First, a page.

BAM: Was the first album done on an eight-track machine?
PR: No, no. Four-track. And up until about a year before that, I'd been doing everything two-track. Actually, though, most of the album is three-track. We'd put bass and drums on one track, guitar and organ on another, and Jim's vocals on the third. We used the fourth track for a few over-dubbing things. Like on Twentieth Century Fox, I got the whole band out onto a wooden platform, and made them march. If you listen to the rhythm sound on the chorus, it sounds like a small army! I'd just done a flamenco record where I'd used a similar idea. I thought it would be great to put it on a rock 'n' roll record.
BAM: Did the absence of a bass player strike you as a drawback to the band?
PR: On the first album, we used an uncredited bass player named Larry Knechtal on a few tracks. He was one of Phil Spector's boys. He came in and played where Ray's piano-bass thing wasn't hot enough.
We also overdubbed Morrison singing harmony to himself on a couple of things. Double-voicing was a thing to do. It was avant-garde. Overdubbing harmony certainly wasn't new, but the idea of doubling a voice was still considered radical. It was as new then as digital delay is now.
Things were wonderful in the 60's, because it was an era of intense experimentation. Everyone was trying to out-hip each other. With the Doors, we tried to strike a very fine line between being very fresh and original, and being documentary - making the record sound like it really happened live, which it did, for the most part. At the same time we wanted it to sound new. I didn't want it to sound gimmicky by using things that sounded really trendy. For instance, everybody was using wah-wah pedals because Hendrix had just hit and guitar players were blown away by what he did with wah-wah. I PROHIBITED Robbie Krieger from using wah-wah. When he asked me why I said "Because I want people to still be listening to Doors records in 20 years. If you sound like everyone else, nobody's going to notice you, now or in the future. If, on the other hand, we stay true to the original musical concept, this music WILL survive."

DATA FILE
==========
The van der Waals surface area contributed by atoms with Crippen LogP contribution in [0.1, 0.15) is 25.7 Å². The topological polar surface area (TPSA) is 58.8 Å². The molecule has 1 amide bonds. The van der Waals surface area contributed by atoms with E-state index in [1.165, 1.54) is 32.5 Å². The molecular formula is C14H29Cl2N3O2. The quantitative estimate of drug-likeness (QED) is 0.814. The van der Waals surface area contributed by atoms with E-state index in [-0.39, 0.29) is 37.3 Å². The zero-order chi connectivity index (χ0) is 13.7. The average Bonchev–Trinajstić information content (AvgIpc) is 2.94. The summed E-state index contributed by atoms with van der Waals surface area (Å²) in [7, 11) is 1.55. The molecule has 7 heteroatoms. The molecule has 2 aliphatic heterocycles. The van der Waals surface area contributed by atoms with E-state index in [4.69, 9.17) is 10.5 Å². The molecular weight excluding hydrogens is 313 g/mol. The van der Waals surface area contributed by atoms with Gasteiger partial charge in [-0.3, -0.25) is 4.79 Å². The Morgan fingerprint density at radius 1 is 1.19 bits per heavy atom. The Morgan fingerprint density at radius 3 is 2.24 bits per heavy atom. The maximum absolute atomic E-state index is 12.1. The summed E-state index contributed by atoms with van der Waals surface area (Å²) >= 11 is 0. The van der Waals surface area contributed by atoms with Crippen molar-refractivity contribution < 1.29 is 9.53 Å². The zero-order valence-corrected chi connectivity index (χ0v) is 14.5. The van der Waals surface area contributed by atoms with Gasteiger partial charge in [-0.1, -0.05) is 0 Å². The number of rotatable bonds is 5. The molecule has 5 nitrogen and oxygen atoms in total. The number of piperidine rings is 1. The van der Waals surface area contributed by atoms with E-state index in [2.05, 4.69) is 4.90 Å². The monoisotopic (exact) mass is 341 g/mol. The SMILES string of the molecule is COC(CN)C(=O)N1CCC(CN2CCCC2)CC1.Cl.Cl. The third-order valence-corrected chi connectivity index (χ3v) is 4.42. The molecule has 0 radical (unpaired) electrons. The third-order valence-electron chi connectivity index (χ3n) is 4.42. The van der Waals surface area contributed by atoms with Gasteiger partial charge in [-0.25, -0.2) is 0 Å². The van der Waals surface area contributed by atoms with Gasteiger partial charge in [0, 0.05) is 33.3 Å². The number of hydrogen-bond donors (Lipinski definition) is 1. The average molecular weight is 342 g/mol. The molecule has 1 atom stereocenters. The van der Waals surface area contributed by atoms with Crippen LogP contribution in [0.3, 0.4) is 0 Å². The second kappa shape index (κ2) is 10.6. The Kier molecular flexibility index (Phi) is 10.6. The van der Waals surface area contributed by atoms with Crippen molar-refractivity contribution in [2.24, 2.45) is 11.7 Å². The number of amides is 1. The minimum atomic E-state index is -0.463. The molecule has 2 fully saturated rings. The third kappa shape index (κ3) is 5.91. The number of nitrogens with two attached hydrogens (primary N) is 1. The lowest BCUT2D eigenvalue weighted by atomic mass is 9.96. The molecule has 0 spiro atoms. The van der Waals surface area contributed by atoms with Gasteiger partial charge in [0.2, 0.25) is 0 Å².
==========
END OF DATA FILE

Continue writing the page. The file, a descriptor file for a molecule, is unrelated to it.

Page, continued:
BAM: In 1969, Morrison said in an interview that songs like The End and When The Music's Over were free-form pieces that became static when they were recorded. They stopped changing. How do you feel about that?
PR: Well, that's very hip, but not quite accurate. I saw the Doors perform The End no fewer than 100 times, and it simply wasn't that different most of the time - before and after we recorded it. Occasionally Jim would throw in lines - little bits of inspiration like a rhyming couplet - but most of the time the song had a very specific form.
When The End was first performed in the studio, we took almost a whole day to set it up, because it was a very complex piece to record. When we finally got the tape rolling, it was THE most awe-inspiring thing I'd ever witnessed in the studio. It's still one of the top musical events of my LIFE, and I've made over 160 records.